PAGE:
Lord Norman Foster, Hon. FAIA, has worked at almost every scale imaginable, from porcelain demitasses to city master plans. Projects by his London-based firm Foster + Partners populates all corners of the Earth—and someday, perhaps, other planets too. And yet, it was a commission in the tiny Alpine hamlet of St. Moritz, in Switzerland’s Engadin valley, that held the architect’s personal attention for the past few years.
The project entailed the restoration and expansion of the Kulm Eispavillon (literally “ice pavilion,” though it is more like a country club geared toward winter sports). The building is part of the five-star Kulm Hotel, once the heart of this Swiss resort town where Foster resides part time and has built several projects, including the Chesa Futura apartments.
“I have lived in St. Moritz for many years, so it is very close to my heart,” Foster says. “The old Eispavillon had been abandoned for many decades, and there was a great opportunity to revitalize Kulm Park by bringing the building back to life.”
Built in 1905, the original two-story, Art Nouveau club has a storied past. Located on the edge of the 30-acre park just north of the hotel, it hosted the Olympic Winter Games in 1928 and 1948. For years, it served as a wintertime playground for celebrities, including Charlie Chaplin and Audrey Hepburn, but by the 1980s, the club was no longer the heart of the local social scene. By 1988, it was shuttered.
In November 2015, Foster + Partners was hired to revive the structure and add a contemporary outdoor event venue for use in all seasons. “I was approached by the owner, who asked for help,” Foster says. “My suggestion was not just to bring it back to its original condition as an ice skating center, but to create a community focus by adding a small stadium and an enclosure linking an existing skating facility and restaurant.”
Today, the club has been joined by a pair of timber pavilions, located just north of the Eispavillon. At just 580 square feet, the south-facing “sun pavilion” resembles a scale model of the 2,000-square-foot main pavilion. Though conspicuously modern, the pavilions’ prominent use of wood and copper flashing recall the materiality of the original club. “There is a great tradition of wooden buildings in St. Moritz,” Foster says. The pavilions’ primary structure is made from ash harvested in Switzerland, while the curved edge beam and wood slats are made from larch, “a traditional local wood, which mellows beautifully with age,” he adds.
For both pavilions, a round-edged, cantilevered roof is supported by glulam columns, V-shaped in plan, that splay into approximately 25-foot-long, inclined glulam beams, recalling both the surrounding mountains and St. Moritz’s Gothic architecture. Each beam tapers in size, beginning at 43 inches deep and 9.4 inches wide where it meets the column to 6.3 inches deep and 7.1 inches wide. A larch wood-slat soffit attaches to a 4.7-inch-thick CLT roof panel, which is topped with a waterproofing membrane and then a larch wood rainscreen on the skyward side.
Initially, Foster + Partners had designed a more straightforward structure, one with beams perpendicular to the pavilion’s back wall. Shortly before procurement, however, the design team devised the V-shaped pattern, which not only reduced the number of columns (from eight to six in the main pavilion) but also created a visually appealing plane with the cantilever listing up.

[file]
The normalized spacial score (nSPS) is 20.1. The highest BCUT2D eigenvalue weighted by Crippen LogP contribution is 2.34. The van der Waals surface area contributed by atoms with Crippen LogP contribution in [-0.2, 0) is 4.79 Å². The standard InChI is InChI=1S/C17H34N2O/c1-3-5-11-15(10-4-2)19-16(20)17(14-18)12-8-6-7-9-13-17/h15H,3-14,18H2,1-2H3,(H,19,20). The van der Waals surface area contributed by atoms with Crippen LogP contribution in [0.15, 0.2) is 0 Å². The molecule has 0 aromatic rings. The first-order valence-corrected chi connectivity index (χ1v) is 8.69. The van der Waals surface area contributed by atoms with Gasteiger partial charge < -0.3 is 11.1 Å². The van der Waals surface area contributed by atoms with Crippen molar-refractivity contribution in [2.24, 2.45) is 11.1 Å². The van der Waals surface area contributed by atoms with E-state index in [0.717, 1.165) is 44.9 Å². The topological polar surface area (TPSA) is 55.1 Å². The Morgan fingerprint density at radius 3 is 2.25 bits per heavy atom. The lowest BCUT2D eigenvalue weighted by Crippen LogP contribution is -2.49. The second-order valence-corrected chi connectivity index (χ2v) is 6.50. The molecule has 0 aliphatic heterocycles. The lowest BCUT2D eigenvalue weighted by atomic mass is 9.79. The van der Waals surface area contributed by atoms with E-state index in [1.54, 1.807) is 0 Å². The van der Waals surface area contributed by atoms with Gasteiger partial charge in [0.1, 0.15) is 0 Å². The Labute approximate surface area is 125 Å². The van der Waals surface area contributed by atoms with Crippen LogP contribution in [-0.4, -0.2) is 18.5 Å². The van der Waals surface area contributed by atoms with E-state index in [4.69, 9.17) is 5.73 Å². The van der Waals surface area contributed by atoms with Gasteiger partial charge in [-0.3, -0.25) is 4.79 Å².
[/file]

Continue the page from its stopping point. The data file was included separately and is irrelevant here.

The late change in design required Foster + Partners to work closely with timber contractor Blumer-Lehmann, based in Gossau, Switzerland, to design and test new column–beam connections, which consist of concealed glued steel rods, sized to accommodate heavy snow loads. More than 1 foot long and 1.1 inch in diameter, each rod is inserted into drilled openings in the structural members, glued, and then sealed with a timber button.
Among the more exacting components to fabricate was the curved edge beam of the roof eave. The beam comprises double-curved glulam pieces with radii as tight as 23 inches and wood laminate as thin as 0.1 inch. “Such parts cannot be planned with normal timber CAD programs,” says Blumer-Lehmann’s timber construction engineer David Riggenbach, project manager for the Kulm Eispavillon.
Instead, engineers in Blumer-Lehmann’s free forms department use specialized CAD/CAM software to convert Foster + Partners’ 3D models into a format ready for manufacturing. The components were then “precisely machined on all sides on a CNC machine to achieve a perfect fit for the assembly,” Riggenbach says. Foster + Partners says such complexity was well worth the trouble, as it allowed the wood grain and lamination to follow the curve of the beam as well as eliminated the risk of an end-grain cut being exposed to rain and snow.
Fabrication of the pavilions took seven weeks, and their assembly just less than twice as long. According to the architects, the “extraordinary precision” of Blumer-Lehmann’s timber engineering made assembly quite simple. The only challenge was the project’s hard deadline: The new venue was scheduled to host the FIS Alpine World Ski Championships in early February 2017.
In spite of the frigid winter weather, the pavilion construction and club restoration were completed on time, reopening to the public for the first time in nearly 30 years.
Imbued in the architecture is a celebration of past and present, Foster says: “This started with a derelict structure but went beyond to create a new sense of place. I hope that people feel it to be friendly and welcoming, a new extension of the public domain.”